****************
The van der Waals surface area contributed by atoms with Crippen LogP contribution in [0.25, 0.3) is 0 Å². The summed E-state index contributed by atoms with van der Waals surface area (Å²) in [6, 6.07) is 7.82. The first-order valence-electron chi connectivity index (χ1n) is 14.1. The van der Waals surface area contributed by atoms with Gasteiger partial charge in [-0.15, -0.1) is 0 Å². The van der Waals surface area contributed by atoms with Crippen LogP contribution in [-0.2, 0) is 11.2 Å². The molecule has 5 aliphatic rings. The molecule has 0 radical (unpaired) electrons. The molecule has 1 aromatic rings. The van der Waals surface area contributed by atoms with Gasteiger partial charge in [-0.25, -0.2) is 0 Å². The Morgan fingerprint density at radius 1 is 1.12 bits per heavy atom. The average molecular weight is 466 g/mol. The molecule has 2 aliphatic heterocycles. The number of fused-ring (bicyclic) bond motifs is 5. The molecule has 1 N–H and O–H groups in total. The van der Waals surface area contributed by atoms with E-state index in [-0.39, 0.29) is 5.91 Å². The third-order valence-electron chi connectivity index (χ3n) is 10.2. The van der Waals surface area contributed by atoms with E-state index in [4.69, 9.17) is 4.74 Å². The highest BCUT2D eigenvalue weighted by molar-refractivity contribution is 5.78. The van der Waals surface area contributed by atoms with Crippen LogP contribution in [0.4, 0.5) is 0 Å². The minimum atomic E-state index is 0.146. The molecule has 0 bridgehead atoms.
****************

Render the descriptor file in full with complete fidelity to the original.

The van der Waals surface area contributed by atoms with Crippen LogP contribution in [0.25, 0.3) is 0 Å². The summed E-state index contributed by atoms with van der Waals surface area (Å²) in [6, 6.07) is 7.82. The first-order valence-electron chi connectivity index (χ1n) is 14.1. The van der Waals surface area contributed by atoms with Gasteiger partial charge in [-0.15, -0.1) is 0 Å². The van der Waals surface area contributed by atoms with Crippen LogP contribution in [-0.2, 0) is 11.2 Å². The molecule has 5 aliphatic rings. The molecule has 0 radical (unpaired) electrons. The molecule has 1 aromatic rings. The van der Waals surface area contributed by atoms with Gasteiger partial charge in [-0.25, -0.2) is 0 Å². The Morgan fingerprint density at radius 1 is 1.12 bits per heavy atom. The average molecular weight is 466 g/mol. The molecule has 2 aliphatic heterocycles. The number of fused-ring (bicyclic) bond motifs is 5. The molecule has 1 N–H and O–H groups in total. The van der Waals surface area contributed by atoms with E-state index in [-0.39, 0.29) is 5.91 Å². The third-order valence-electron chi connectivity index (χ3n) is 10.2. The van der Waals surface area contributed by atoms with E-state index in [4.69, 9.17) is 4.74 Å². The highest BCUT2D eigenvalue weighted by molar-refractivity contribution is 5.78. The van der Waals surface area contributed by atoms with Crippen LogP contribution in [0.4, 0.5) is 0 Å². The minimum atomic E-state index is 0.146. The molecule has 0 bridgehead atoms.